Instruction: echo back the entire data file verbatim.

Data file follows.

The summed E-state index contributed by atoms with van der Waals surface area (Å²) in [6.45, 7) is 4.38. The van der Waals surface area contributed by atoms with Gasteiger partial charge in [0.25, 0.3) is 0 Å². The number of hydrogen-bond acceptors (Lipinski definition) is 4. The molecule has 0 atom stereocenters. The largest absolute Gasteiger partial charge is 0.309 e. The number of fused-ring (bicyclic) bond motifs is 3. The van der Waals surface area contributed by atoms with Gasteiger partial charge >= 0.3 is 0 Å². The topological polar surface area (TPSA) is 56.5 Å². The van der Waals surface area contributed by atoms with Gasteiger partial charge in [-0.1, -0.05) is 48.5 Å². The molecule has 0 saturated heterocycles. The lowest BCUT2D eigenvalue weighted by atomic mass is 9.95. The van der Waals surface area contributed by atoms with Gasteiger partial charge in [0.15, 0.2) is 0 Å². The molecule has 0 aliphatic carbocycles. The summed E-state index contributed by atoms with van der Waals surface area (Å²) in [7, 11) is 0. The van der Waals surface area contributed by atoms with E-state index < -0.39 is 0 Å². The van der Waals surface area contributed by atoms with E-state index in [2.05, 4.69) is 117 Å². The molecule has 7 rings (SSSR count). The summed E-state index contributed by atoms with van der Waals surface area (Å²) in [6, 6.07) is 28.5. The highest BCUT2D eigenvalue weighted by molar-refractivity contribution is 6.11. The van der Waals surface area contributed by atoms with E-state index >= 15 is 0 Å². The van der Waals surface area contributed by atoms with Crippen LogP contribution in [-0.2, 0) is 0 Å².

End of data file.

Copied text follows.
The summed E-state index contributed by atoms with van der Waals surface area (Å²) in [6.45, 7) is 4.38. The van der Waals surface area contributed by atoms with Gasteiger partial charge in [0.25, 0.3) is 0 Å². The number of hydrogen-bond acceptors (Lipinski definition) is 4. The molecule has 0 atom stereocenters. The largest absolute Gasteiger partial charge is 0.309 e. The number of fused-ring (bicyclic) bond motifs is 3. The van der Waals surface area contributed by atoms with Gasteiger partial charge >= 0.3 is 0 Å². The topological polar surface area (TPSA) is 56.5 Å². The van der Waals surface area contributed by atoms with Gasteiger partial charge in [-0.1, -0.05) is 48.5 Å². The molecule has 0 saturated heterocycles. The lowest BCUT2D eigenvalue weighted by atomic mass is 9.95. The van der Waals surface area contributed by atoms with Gasteiger partial charge in [0.15, 0.2) is 0 Å². The molecule has 0 aliphatic carbocycles. The summed E-state index contributed by atoms with van der Waals surface area (Å²) in [7, 11) is 0. The van der Waals surface area contributed by atoms with E-state index < -0.39 is 0 Å². The van der Waals surface area contributed by atoms with E-state index in [2.05, 4.69) is 117 Å². The molecule has 7 rings (SSSR count). The summed E-state index contributed by atoms with van der Waals surface area (Å²) in [6, 6.07) is 28.5. The highest BCUT2D eigenvalue weighted by molar-refractivity contribution is 6.11. The van der Waals surface area contributed by atoms with E-state index >= 15 is 0 Å². The van der Waals surface area contributed by atoms with Crippen LogP contribution in [-0.2, 0) is 0 Å².